DOD works to protect essential collaboration technology

Across the DOD, videoconferencing is now widely used to facilitate real-time decision making for command and control applications, as well as to improve combat effectiveness all the way up to the tactical edge.

Across the Defense Department, videoconferencing is now widely used to facilitate real-time decision making for command and control applications, as well as to improve combat effectiveness all the way up to the tactical edge.

As videoconferencing—video-teleconferencing (VTC) in DOD-speak—assumes its place as a routine and essential collaboration technology, protecting sessions from unauthorized access and attacks becomes increasingly vital. DOD views IP network security as a holistic wrapper that envelops all types of data transport and the applications running on terrestrial and wireless mediums. The agency has adopted a wide range of policies, procedures, guidelines, security tests and mandates related to maintaining videoconferencing security.

When securing videoconferencing sessions, the DOD needs to carefully balance protection and interoperability requirements to ensure that content will be both safe and compatible with end-user devices, said Brad Curran, an aerospace and defense industry analyst at research firm Frost & Sullivan in San Antonio, Texas. "The technology has to be industry standards-based so that it will be able to interoperate with existing systems," he explained.

Requirements and Standards

“The military uses the same basic VTC [technologies] as commercial, civilian or enterprise organizations for interoperability and use of commercial off the shelf (COTS) products," said Charles Crawford, senior vice president of strategy and technology for Ultra Electronics Criticom, a military-grade secure videoconferencing systems and service provider located in Lanham, Maryland. "However, DOD has four unique requirements which are typical for classified communications."

Military-grade encryption (Type 1) is aimed at securing network traffic between VTC systems and is external to the VTC system itself. "Built-in VTC encryption does not meet Type 1 standards, so external devices are used to secure the videoconference network transmission," Crawford said.

Tactical packaging, meanwhile, is required for forward deployed uses. "Unique packaging may be needed to support tactical requirements for harsh or extreme environments or portability for transport and use in mobile command centers," Crawford explained.

A third requirement is an ability to support multiple security classifications. "Each VTC call may require using a different unique security classification and network to communicate to the remote system," Crawford said. "To facilitate using a single VTC with different levels of secure networks, an Information Assurance (IA) process needs to be performed to clear the VTC system before using another classification level network."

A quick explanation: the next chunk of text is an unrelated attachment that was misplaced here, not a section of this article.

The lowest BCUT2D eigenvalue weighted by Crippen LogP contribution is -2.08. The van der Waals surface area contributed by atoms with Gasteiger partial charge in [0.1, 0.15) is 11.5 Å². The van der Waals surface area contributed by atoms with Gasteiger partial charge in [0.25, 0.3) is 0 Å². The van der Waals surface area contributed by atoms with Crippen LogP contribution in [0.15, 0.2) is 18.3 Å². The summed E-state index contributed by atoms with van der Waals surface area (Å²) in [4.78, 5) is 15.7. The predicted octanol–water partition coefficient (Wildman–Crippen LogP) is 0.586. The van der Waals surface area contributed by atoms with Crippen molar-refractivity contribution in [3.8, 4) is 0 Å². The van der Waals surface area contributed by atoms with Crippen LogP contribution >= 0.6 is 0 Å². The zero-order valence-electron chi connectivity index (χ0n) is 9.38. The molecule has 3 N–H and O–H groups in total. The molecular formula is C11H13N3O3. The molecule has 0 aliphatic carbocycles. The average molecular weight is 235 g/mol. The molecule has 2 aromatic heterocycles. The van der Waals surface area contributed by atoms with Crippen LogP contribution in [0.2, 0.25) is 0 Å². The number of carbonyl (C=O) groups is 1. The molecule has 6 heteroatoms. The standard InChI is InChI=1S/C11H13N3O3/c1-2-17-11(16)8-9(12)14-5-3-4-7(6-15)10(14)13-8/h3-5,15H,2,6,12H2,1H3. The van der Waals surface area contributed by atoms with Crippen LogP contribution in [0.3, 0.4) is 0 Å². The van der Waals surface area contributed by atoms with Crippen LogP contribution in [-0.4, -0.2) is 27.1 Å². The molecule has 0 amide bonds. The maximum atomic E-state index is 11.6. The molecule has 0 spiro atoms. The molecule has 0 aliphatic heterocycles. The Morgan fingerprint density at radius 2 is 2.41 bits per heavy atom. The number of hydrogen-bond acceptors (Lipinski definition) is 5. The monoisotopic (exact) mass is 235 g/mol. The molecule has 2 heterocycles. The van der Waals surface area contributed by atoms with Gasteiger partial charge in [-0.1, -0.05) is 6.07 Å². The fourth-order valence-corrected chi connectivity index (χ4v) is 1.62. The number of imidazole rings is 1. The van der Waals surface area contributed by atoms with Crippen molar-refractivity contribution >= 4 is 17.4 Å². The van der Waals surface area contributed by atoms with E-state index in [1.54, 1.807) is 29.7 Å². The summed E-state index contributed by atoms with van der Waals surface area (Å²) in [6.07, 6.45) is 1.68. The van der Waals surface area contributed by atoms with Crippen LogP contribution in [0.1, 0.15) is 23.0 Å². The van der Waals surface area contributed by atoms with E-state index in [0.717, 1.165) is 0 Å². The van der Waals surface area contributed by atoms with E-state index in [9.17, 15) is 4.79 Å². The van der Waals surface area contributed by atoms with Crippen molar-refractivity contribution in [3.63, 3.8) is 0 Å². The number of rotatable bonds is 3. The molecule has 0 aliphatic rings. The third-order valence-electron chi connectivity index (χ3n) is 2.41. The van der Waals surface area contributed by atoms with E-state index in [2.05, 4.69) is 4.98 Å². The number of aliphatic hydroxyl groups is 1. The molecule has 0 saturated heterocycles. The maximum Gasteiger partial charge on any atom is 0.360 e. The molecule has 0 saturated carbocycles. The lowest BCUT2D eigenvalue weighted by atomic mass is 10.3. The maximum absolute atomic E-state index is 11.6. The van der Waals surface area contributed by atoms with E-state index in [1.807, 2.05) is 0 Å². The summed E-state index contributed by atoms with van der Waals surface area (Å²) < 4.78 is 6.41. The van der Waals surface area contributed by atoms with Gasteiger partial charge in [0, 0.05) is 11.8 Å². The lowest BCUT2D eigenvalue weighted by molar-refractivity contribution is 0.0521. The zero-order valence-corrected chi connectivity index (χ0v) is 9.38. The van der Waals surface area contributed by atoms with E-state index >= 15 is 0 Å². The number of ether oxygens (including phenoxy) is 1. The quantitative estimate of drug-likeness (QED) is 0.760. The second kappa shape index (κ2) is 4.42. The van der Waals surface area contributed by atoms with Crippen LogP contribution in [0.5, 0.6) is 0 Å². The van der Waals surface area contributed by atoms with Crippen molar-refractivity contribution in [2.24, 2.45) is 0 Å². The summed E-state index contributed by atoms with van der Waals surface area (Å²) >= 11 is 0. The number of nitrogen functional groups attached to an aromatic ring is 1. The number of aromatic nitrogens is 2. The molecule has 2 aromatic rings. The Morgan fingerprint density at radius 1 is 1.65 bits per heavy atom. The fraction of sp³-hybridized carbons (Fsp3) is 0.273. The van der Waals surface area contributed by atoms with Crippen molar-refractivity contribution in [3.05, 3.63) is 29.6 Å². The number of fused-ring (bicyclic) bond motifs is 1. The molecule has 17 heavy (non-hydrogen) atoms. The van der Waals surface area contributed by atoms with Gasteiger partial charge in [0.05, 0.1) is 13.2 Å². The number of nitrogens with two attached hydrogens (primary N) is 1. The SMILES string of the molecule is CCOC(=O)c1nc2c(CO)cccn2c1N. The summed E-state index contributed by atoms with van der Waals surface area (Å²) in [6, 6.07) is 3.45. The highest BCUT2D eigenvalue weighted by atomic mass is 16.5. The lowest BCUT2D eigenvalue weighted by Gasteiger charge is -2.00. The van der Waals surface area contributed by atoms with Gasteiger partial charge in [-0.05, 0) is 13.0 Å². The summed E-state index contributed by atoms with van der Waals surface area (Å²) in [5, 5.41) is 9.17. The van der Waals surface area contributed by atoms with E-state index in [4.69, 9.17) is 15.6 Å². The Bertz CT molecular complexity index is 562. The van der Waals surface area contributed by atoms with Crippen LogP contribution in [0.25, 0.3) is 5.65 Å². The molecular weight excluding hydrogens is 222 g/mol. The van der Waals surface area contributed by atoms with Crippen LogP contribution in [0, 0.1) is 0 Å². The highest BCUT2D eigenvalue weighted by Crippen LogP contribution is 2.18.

For highly secure videoconference sessions, Tempet requirements must be met. Tempest is a technology for shielding devices that emit electromagnetic radiation in a manner that can be used to reconstruct intelligible data. "There are operational areas where communication emanations are still a concern," Crawford said. "VTC systems used in areas where network encryption is not sufficient security may require Tempest packaging upgrades to eliminate RF radiation for electronic scanning."

To ensure interoperability, the military uses accepted industry videoconferencing standards, such as H.320 for ISDN, H.323 for IP, and Session Initiation Protocol (SIP) or AS-SIP (Assured Services SIP) for video. "Newer video-compression standards (H.264 SVC) are of interest to the military, since they support higher resolution, better motion handling, support lower-data-rate networks, and have improved techniques for data packet loss recovery to optimize running over congested or low-speed networks," Crawford said.

Security Guidelines

The most important security document for military videoconferencing users is DOD's Video Tele-Conference Security Technical Implementation Guide (STIG), which includes guidelines for preventing unauthorized access to videoconference endpoints and the disclosure of sensitive or classified information when using data sharing capabilities. The STIG also describes how to secure point-to-point, multipoint and ad-hoc communication sessions and presents methods for maintaining network security, including LAN service segregation, wireless LAN access and IP-based boundary crossing issues.

Since DOD views videoconferencing as an element within a unified communications (UC) environment, rather than a standalone application, the technology is subject to the terms, conditions, requirements and recommendations specified within the Unified Capabilities Requirements (UCRs). The UCRs expand on the recommendations provided within the STIGs, focusing on products, services and systems that offer videoconferencing (point-to-point and multipoint), as well as webconferencing/collaboration, instant messaging and chat, e-mail/calendaring, unified messaging and mobility.

The UCRs also outline the testing and validation steps a videoconferencing product must be put through in order to be approved for use in secure environments and added to the appropriate DOD Approved Product List.